Spanish Bank Bailout

Following an uncertain autumn over the fate of Spain’s banks, a deal has finally been struck. Photograph: Olivier Holmey

Following an uncertain autumn over the fate of Spain’s banks, a deal has finally been struck. Photograph: Olivier Holmey

Spain has earlier today made a formal request for a bank bailout, in a move set to reassure the financial sector that Madrid is intent on recapitalising its banks. Although already agreed to in principle this summer, the announcement led to instability on the markets, with German bond prices falling and the euro’s value against the dollar rising to a six-week high. It is as yet unclear whether this was due to a mistaken reading of the request, which might have been taken by some to be the much broader and dreaded sovereign bailout.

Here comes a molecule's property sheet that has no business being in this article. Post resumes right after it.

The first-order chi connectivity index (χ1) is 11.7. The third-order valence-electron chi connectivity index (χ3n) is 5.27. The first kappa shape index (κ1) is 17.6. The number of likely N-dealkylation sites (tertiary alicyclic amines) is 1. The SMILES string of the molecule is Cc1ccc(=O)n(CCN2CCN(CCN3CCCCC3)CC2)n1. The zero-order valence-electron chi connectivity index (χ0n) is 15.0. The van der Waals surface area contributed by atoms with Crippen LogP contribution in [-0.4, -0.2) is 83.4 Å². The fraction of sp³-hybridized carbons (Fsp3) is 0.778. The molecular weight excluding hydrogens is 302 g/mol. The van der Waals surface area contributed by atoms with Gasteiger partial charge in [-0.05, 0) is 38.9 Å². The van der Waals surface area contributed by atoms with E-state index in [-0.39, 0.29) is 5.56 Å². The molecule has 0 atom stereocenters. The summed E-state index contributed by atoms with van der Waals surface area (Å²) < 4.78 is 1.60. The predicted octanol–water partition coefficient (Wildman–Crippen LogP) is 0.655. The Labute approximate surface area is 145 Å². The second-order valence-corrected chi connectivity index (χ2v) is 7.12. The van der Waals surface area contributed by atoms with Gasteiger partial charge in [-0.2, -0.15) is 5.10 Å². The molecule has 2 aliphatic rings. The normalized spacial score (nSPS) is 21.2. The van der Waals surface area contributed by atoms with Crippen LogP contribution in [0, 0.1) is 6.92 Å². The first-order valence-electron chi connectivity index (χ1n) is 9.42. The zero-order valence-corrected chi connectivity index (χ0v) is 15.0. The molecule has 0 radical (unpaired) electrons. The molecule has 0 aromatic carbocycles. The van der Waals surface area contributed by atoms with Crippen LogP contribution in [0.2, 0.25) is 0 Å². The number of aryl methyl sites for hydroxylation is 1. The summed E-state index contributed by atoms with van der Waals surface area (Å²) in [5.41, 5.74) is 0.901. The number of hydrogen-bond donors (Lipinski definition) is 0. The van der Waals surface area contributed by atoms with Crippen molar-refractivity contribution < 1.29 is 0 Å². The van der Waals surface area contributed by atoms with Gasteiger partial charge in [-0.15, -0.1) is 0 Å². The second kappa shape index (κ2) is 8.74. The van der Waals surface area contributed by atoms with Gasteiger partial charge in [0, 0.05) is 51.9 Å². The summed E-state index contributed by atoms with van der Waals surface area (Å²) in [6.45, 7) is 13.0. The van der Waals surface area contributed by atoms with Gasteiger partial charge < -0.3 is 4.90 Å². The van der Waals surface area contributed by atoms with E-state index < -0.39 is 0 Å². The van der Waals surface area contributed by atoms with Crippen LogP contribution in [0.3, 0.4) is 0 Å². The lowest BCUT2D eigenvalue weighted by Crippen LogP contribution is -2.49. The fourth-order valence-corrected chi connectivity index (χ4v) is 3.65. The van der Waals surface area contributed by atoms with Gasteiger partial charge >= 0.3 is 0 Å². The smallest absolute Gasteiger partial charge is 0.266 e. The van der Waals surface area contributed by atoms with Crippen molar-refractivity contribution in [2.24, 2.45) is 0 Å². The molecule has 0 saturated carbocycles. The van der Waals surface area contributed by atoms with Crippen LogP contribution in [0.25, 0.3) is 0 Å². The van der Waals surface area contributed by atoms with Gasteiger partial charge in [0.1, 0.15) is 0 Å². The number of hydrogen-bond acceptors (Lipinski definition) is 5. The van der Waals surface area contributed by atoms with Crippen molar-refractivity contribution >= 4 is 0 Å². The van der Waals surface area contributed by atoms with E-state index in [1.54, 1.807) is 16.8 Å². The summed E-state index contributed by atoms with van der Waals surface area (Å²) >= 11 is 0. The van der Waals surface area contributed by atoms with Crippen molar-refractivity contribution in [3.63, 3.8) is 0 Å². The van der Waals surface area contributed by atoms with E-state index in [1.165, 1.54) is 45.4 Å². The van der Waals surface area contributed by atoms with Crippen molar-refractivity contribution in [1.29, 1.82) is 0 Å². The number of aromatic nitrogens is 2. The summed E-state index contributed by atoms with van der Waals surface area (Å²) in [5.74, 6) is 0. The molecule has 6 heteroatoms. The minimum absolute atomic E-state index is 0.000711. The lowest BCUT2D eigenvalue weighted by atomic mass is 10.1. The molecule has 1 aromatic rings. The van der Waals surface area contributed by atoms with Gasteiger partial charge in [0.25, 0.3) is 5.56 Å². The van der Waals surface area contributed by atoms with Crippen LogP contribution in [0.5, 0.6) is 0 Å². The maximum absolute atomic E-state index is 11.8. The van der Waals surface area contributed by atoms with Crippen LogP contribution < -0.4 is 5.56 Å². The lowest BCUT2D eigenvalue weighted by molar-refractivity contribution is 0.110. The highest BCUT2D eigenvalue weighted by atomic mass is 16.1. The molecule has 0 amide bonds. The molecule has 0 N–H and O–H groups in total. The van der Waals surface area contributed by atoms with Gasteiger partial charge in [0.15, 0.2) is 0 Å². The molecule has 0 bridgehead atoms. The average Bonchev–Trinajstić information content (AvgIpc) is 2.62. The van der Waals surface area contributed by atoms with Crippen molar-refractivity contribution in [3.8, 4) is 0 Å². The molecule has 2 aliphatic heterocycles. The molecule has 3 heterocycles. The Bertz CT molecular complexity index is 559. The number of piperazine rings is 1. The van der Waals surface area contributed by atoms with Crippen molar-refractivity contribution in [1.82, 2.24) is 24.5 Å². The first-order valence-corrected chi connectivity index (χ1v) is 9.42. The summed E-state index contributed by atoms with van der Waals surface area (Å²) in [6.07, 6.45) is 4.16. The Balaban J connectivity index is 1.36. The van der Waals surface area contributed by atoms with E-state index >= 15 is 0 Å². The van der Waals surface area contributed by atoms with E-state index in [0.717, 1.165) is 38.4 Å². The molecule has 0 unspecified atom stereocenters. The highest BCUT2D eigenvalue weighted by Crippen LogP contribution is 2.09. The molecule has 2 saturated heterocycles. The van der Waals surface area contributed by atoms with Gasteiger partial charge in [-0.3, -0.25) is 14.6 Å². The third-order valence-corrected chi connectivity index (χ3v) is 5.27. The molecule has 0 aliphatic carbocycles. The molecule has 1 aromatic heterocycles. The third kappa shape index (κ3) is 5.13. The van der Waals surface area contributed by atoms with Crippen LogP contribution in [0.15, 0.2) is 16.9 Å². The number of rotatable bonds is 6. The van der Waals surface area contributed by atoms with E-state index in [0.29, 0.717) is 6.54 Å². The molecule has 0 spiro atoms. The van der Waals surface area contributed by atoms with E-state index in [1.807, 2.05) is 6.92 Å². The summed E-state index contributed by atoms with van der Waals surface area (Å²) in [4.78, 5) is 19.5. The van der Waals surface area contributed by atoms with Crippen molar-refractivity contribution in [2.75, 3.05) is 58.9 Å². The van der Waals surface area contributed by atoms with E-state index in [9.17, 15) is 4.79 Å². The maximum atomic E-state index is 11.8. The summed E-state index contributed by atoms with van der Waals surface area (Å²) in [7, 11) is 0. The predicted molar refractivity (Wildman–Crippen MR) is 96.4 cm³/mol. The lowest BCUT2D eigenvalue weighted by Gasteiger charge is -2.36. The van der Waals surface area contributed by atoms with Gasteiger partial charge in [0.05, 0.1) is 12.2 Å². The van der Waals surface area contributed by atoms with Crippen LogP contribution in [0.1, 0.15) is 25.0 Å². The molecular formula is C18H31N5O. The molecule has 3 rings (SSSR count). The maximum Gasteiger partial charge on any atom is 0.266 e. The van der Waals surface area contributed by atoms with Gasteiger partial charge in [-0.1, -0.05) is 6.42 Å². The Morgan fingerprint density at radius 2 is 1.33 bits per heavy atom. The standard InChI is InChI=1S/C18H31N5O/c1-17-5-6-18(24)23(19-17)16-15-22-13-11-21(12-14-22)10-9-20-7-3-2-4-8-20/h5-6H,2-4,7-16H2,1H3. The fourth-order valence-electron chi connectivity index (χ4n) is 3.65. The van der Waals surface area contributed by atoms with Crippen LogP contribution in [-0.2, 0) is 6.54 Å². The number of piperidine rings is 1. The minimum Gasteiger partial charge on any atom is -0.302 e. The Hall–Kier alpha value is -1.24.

Germany’s finance minister Wolfgang Schäuble has repeatedly declared himself in favour of a step by step, tailored solution to the euro zone crisis, opposing the idea of extending Greek concessions to Portugal and Ireland, and of providing as comprehensive a bailout package to Spain.

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